On top of the debt held by T-Mobile, Belmont Trading owes money to a shareholder, the U.S. Small Business Administration and several OEMs, according to a court filing from the company. | Nuangthong/Shutterstock

On Friday, T-Mobile asked a judge to order Belmont Trading to pay the $6.08 million that the wireless giant says it’s owed. On Tuesday, Belmont Trading filed for bankruptcy protection. 

Belmont Trading, a global ITAD and used electronics reseller based in Northbrook, Ill., filed for Chapter 11 bankruptcy protection on Sept. 12, claiming assets of $2.58 million and liabilities of $15.77 million. 

The voluntary filing, which is in U.S Bankruptcy Court for the Northern District of Illinois, came just days after T-Mobile sought summary judgment in a separate case. T-Mobile first sued Belmont Trading in October 2022, claiming Belmont Trading, which was its phone resale and recycling vendor before the contract was canceled last year, shortchanged T-Mobile to the tune of $6.60 million. 

In its lawsuit in U.S. District Court for the Western District of Washington, T-Mobile claims its years-old agreement with Belmont Trading required the processor to resell or recycle T-Mobile’s outdated, damaged or otherwise unwanted phones. Through the deal, which was amended several times, Belmont Trading would receive service fees or a portion of the sales revenue, and the vendor would remit the remainder of the sales revenue to T-Mobile. The wireless services giant claims Belmont Trading failed to pay it $6.60 million of the sales revenue it owed. 

On Aug. 14, T-Mobile filed a request for summary judgment in its favor in the contract dispute. On Sept. 8, T-Mobile submitted a filing noting that Belmont Trading had failed to reply to the motion by the deadline, and T-Mobile asked the judge to immediately rule in its favor and award it $6.08 million (T-Mobile alleges that it can claim damages of at least $6.59 million, but the $6.08 million it’s asking for represents “the undisputed portion of T-Mobile’s total damages”). 

Assets and debts detailed

In its filing, which was signed by company founder and President Igor Boguslavsky, Belmont Trading noted that it owes money to a host of organizations both inside and outside of the electronics recycling and reuse industry.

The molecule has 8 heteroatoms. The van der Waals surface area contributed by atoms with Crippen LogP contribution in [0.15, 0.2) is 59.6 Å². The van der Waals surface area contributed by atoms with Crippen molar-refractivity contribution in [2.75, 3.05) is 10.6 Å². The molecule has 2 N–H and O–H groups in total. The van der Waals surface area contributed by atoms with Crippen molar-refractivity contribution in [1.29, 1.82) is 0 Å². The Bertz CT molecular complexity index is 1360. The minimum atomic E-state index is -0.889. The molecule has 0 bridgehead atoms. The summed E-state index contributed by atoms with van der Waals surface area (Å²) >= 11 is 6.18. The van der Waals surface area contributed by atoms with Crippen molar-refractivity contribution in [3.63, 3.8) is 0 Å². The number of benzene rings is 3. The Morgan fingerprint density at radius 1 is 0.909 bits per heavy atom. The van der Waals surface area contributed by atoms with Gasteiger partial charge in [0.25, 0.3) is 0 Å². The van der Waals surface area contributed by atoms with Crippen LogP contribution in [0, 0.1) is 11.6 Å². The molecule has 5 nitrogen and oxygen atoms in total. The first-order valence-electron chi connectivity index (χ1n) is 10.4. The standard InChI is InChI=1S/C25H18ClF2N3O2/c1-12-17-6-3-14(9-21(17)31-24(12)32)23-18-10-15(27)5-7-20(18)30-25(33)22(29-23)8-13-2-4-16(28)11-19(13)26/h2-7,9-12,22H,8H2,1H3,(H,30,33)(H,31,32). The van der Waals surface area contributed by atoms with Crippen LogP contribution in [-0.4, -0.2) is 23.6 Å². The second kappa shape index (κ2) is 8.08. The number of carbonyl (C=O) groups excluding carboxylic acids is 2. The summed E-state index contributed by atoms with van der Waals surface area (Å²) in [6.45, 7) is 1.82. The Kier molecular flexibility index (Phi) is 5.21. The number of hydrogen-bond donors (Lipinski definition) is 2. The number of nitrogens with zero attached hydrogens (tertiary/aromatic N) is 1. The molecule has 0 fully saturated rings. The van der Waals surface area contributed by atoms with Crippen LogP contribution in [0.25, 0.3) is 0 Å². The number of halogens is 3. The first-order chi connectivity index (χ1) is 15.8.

The largest is the $6.60 million listed as owed to T-Mobile USA. (The filing did not mark T-Mobile’s claim as disputed, despite Belmont Trading in December filing a legal response refuting T-Mobile claims and asking the court to dismiss the lawsuit.) After that, Belmont Trading’s largest unsecured claim is actually $1 million owed to a company shareholder, New York resident Shmouel Yaari, who loaned the company money in spring 2020, the filing indicates. 

The filing also notes that the company owes the U.S. Small Business Administration $350,000. 

In terms of OEMs, retailers and e-scrap industry players the company has done business with, Belmont Trading claims it owes varying amounts to Ericsson, EWASTE+, GameStop, Microsoft, Schupan Asset Management and Sipi Metals Corp. 

The largest single asset category Belmont Trading reported comes from potential liquidation of the company’s ownership interests in two other companies. Those include BT Recycling Solutions, a wholly owned subsidiary in Mexico that has an 80,000-square-foot facility and employs over 100 people, and Belmont Renew Corporation, a holding company that Belmont Trading owns 48% of. 

Founded by Boguslavsky in 1988, Belmont Trading does business from locations around the world, including its leased 78,500-square-foot headquarters facility in Northbrook, Ill. The bankruptcy filing notes that the company’s tax returns are complex because of its multinational subsidiaries and foreign taxes. 

The Chapter 11 filing asks about other assets, including tax refunds due to the company and loans the company provided to shareholders. Regarding taxes, Belmont Trading’s filing noted that it reported an operating loss on the 2022 tax return. It also said it has loans to shareholders. But the amounts aren’t known because the company’s “CPA has not released the 2022 tax return due to a balance owed.” 

Chapter 11 filings allow companies to reorganize their debt and continue operating as viable businesses, although filing for that chapter provides no guarantee that a judge won’t ultimately order the liquidation of the company’s assets. 

Boguslavsky could not be reached by E-Scrap News for comment on Wednesday. 

E-Scrap News was alerted to the bankruptcy filing by Pioneer Funding Group, which purchases bankruptcy debt. Adam Stein-Sapir, a portfolio manager at Pioneer Funding Group, noted that Belmont Trading filed for Chapter 11 protection, not Chapter 7, which involves a straight liquidation process.

While noting that Belmont Trading failed to respond to T-Mobile’s motion for summary judgment, “even assuming the judgment gets entered against them, they can use bankruptcy to come up with a plan to pay creditors (over time) and reorganize,” he said. 

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